Working at a rapidly growing startup has gotten me used to an ever-evolving design role. From creating a new product to helping develop a marketing presence to building and managing a team, I’ve had varying responsibilities over the last four years. However, a few months ago, I started thinking, “What’s next?”
These thoughts didn’t arrive because I was dissatisfied. It was more about feeling unsuccessful. As the company grew, I was trying to maintain a bit of control over both the product and the marketing side. I enjoyed doing both. I didn’t want to give up one for the other. And as I hired designers to work on each, I wanted to be able to provide the best insight and support to them. I thought that’s what I was supposed to do in the next step of my career trajectory. But what really happened is that I felt overwhelmed and out of the loop. Trying to oversee both arms of design meant that I wasn’t giving my full attention to either, which resulted in me feeling like an overall failure.
I was in a meeting with a coworker one day, and I explained my anxiety about the situation. He asked, “If you could create your own position here, what would you be doing?” It was something I hadn’t thought about before. I mean, that’s not how jobs work. But regardless, I started seriously thinking about the question.
I began by asking myself three things: What do I like doing? What am I good at? What will benefit the company?
I love product design, but admittedly, it’s not a strength of mine at this point. I have the most experience with marketing design, but honestly, it’s not my favorite thing to work on. And as far as managing a team goes, I can’t say I’m that good NOR do I enjoy it very much. So as these thoughts floated around in my brain, I came to the realization that I hadn’t been providing the company much value in those roles.
But where did my value lie?
When I reflected on the projects I had worked on that I considered to be a success, they were a bit unconventional. The office lounge that resembles an outdoor park, the activity where random team members get coffee together, the year-end video that highlighted our special moments and included client well wishes, the trivia night with company-related questions, a quirky infographic about presidential Pinterest habits, and more of the ilk.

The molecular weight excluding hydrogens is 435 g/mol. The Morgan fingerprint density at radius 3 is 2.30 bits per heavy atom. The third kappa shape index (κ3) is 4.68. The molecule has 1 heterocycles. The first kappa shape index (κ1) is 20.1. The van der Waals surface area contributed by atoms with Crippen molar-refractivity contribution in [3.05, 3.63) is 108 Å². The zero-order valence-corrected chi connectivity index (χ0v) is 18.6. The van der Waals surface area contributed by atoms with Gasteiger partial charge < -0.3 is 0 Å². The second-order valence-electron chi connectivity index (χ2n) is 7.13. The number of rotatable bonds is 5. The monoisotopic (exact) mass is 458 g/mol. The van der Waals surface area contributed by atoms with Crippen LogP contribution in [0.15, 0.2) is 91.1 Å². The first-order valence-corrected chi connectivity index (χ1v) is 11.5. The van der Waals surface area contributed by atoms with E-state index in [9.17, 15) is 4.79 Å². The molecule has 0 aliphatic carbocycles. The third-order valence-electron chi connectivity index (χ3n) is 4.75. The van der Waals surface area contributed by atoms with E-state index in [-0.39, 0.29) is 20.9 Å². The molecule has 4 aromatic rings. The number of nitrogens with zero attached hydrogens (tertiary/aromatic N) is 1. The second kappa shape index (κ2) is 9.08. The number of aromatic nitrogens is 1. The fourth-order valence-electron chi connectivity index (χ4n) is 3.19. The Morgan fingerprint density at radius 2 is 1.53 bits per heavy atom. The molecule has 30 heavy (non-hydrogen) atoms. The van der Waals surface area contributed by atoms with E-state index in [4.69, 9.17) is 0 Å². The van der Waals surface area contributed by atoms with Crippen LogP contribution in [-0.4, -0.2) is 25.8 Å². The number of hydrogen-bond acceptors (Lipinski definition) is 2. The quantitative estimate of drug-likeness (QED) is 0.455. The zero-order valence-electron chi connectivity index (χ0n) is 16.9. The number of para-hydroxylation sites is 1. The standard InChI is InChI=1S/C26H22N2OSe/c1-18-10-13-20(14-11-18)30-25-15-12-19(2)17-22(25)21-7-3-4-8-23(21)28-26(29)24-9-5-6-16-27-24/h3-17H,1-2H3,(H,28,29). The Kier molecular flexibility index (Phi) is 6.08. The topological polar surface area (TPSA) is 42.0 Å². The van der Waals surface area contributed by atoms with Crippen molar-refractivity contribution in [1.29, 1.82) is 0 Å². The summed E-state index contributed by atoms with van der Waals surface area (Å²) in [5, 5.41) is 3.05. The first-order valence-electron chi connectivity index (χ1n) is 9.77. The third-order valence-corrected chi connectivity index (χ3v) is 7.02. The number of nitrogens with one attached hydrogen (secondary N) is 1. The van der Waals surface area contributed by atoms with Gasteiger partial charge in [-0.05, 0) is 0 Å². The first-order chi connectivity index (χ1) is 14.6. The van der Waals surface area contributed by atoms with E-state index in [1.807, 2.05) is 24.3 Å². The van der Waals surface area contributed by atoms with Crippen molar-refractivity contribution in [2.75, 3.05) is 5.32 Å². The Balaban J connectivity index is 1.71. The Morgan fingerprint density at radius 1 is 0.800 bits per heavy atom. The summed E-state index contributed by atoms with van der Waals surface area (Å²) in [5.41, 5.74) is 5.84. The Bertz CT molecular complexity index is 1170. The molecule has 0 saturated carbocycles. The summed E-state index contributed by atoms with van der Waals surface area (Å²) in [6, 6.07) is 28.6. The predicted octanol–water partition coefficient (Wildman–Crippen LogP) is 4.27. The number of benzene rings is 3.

The common theme? These projects made people happy. They made people smile and laugh and feel things. It’s what I like doing. It’s what I’m good at. And I believe it can provide exceptional value to the company.
People (clients, team members, etc.) will experience our company in numerous ways, even if we do nothing about it. So why not craft that experience to be a wonderful and memorable one? Why not brand it, so it’s so very quintessenially us? Why not make sure that in every interaction, whether it’s in our office, through our product, at an event, or by means of our team, our brand’s awesome personality shines through consistently?
I wrote up a proposal for this new role, Director of Experience, along with a list of initiatives that I would want to tackle. And as more proof that I love where I work, I was immediately supported and encouraged in this undertaking. When the rest of the team was informed about my transition, I heard from multiple people about how this new position is so right for me, which was really gratifying because I knew that my last one wasn’t.
I had the tiniest ounce of concern about this professional change. Although I was onto my “next,” what would be my “next next?” Would a role like this be relevant somewhere else? Would I one day have to go back to a traditional design job, and if so, would I be rusty from taking a break? What do I even call myself? I was at an event last weekend where I had to give a brief interview, and when the question, “What do you do?” came up, I didn’t know how to respond. During my dramatic pause, the people nearby began watching, curious as to why I couldn’t answer such a simple question. “I manage the experience of my company’s brand” doesn’t go over as easily as “doctor,” or “teacher,” or even “designer.”
In the end, I decided that none of that mattered much to me. Maybe I’ll keep telling people I’m a designer. And maybe my “next next” will be something completely off the wall and unrelated. But for now, I just want to do work that I’m excited about, and I’m incredibly fortunate to have that opportunity.